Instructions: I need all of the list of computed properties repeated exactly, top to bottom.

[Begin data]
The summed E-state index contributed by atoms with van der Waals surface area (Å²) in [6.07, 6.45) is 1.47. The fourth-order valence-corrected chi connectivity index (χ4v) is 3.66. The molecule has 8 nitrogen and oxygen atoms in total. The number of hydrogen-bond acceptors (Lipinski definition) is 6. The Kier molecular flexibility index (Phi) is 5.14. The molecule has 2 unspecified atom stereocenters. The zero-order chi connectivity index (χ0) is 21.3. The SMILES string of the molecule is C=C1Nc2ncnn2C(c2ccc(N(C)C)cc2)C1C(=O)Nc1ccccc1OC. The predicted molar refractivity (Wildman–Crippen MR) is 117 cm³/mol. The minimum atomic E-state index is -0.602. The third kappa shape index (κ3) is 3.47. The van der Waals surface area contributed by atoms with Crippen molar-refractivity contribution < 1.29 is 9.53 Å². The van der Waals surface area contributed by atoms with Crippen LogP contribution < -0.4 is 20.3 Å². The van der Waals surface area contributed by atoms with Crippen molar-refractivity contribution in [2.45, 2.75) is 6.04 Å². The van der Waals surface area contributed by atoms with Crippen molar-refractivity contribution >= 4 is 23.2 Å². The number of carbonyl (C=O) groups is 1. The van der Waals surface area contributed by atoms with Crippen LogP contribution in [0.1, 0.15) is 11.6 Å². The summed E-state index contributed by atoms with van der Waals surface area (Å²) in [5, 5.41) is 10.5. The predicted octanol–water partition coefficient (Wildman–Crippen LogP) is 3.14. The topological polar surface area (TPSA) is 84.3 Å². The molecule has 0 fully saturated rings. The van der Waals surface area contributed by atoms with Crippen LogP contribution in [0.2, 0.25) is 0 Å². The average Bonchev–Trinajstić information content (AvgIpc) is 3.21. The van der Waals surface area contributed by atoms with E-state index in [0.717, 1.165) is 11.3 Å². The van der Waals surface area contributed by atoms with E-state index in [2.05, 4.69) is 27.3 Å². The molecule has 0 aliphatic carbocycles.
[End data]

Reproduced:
The summed E-state index contributed by atoms with van der Waals surface area (Å²) in [6.07, 6.45) is 1.47. The fourth-order valence-corrected chi connectivity index (χ4v) is 3.66. The molecule has 8 nitrogen and oxygen atoms in total. The number of hydrogen-bond acceptors (Lipinski definition) is 6. The Kier molecular flexibility index (Phi) is 5.14. The molecule has 2 unspecified atom stereocenters. The zero-order chi connectivity index (χ0) is 21.3. The SMILES string of the molecule is C=C1Nc2ncnn2C(c2ccc(N(C)C)cc2)C1C(=O)Nc1ccccc1OC. The predicted molar refractivity (Wildman–Crippen MR) is 117 cm³/mol. The minimum atomic E-state index is -0.602. The third kappa shape index (κ3) is 3.47. The van der Waals surface area contributed by atoms with Crippen molar-refractivity contribution < 1.29 is 9.53 Å². The van der Waals surface area contributed by atoms with Crippen LogP contribution < -0.4 is 20.3 Å². The van der Waals surface area contributed by atoms with Crippen molar-refractivity contribution in [2.45, 2.75) is 6.04 Å². The van der Waals surface area contributed by atoms with Crippen molar-refractivity contribution >= 4 is 23.2 Å². The number of carbonyl (C=O) groups is 1. The van der Waals surface area contributed by atoms with Crippen LogP contribution in [0.1, 0.15) is 11.6 Å². The summed E-state index contributed by atoms with van der Waals surface area (Å²) in [5, 5.41) is 10.5. The predicted octanol–water partition coefficient (Wildman–Crippen LogP) is 3.14. The topological polar surface area (TPSA) is 84.3 Å². The molecule has 0 fully saturated rings. The van der Waals surface area contributed by atoms with Crippen LogP contribution in [0.2, 0.25) is 0 Å². The average Bonchev–Trinajstić information content (AvgIpc) is 3.21. The van der Waals surface area contributed by atoms with E-state index in [0.717, 1.165) is 11.3 Å². The van der Waals surface area contributed by atoms with E-state index in [2.05, 4.69) is 27.3 Å². The molecule has 0 aliphatic carbocycles.